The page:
In January 2018, the EU Parliament debated a new legal status for robots as “electronic persons." In October 2018 the UK committee invited a non-human to testify before it for the first time in history. Pepper, a bot developed by SoftBank Robotics, served as a witness in a debate on artificial intelligence and robotics. Of course, Pepper was pre-programmed with answers to questions submitted in advance, leading to criticism from the AI research community of the move as a feckless publicity stunt.
Advances in space exploration, AI, cognitive psychology and digital biology forge new meaning to being “people.” A crowdsourced prediction project run by Oxford University’s Future of Humanity Institute, including insights of over 350 neural computing researchers, estimated a 50-50 likelihood that machines would be able to accomplish every task a human worker could accomplish better, faster and more cheaply — in less than half a century.
The Biggest AI Ethical Issues Businesses Need To Address Now—And How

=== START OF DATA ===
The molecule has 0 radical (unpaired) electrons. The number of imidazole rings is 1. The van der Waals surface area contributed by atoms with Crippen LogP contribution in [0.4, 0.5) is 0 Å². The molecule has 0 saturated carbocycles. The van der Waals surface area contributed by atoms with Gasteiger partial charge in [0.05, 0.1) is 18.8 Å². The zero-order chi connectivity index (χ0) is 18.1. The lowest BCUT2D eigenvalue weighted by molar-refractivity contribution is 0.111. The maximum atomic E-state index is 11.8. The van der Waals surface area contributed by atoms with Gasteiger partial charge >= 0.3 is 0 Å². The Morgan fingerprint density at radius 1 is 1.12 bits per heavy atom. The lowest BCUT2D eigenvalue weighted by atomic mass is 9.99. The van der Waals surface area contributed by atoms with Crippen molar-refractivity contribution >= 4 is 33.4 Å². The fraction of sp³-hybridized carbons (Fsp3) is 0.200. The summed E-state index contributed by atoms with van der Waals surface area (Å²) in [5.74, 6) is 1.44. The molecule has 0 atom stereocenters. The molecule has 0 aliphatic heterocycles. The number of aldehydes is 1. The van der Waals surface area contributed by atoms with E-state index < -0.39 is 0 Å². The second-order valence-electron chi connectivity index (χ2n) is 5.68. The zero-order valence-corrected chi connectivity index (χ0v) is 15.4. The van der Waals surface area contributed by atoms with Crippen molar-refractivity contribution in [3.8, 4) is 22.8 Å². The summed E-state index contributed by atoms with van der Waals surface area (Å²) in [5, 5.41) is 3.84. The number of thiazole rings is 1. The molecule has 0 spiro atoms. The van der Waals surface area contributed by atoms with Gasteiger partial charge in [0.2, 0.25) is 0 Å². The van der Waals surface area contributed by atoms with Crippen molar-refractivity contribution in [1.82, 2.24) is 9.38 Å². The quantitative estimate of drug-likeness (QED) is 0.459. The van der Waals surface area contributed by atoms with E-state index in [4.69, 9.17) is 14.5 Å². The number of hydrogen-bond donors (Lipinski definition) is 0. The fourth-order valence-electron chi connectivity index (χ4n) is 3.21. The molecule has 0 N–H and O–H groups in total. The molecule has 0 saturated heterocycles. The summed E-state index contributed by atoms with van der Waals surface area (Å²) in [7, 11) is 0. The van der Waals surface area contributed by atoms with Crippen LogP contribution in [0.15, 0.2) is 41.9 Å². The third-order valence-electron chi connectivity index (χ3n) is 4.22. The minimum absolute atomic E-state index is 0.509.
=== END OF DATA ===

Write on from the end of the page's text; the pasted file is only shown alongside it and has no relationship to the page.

A pair of researchers, Michaël Trazzi and Roman V. Yampolskiy of France’s Sorbonne University and the University of Louisville respectively, have proposed a new concept — Artificially Stupid. They believe that the “general” intelligence (as opposed to specific, task-based capabilities) of AI should be limited to match what humans are able to match. The team asserts that artificial stupidity would not only protect humans from the threat of super intelligent machines, it would make AI, in general, more human and humane.
"AI is going to augment human capabilities. We’ll replace the redundant tasks, but the human element is still there. Now we can spend more of our time on things that require more creativity.”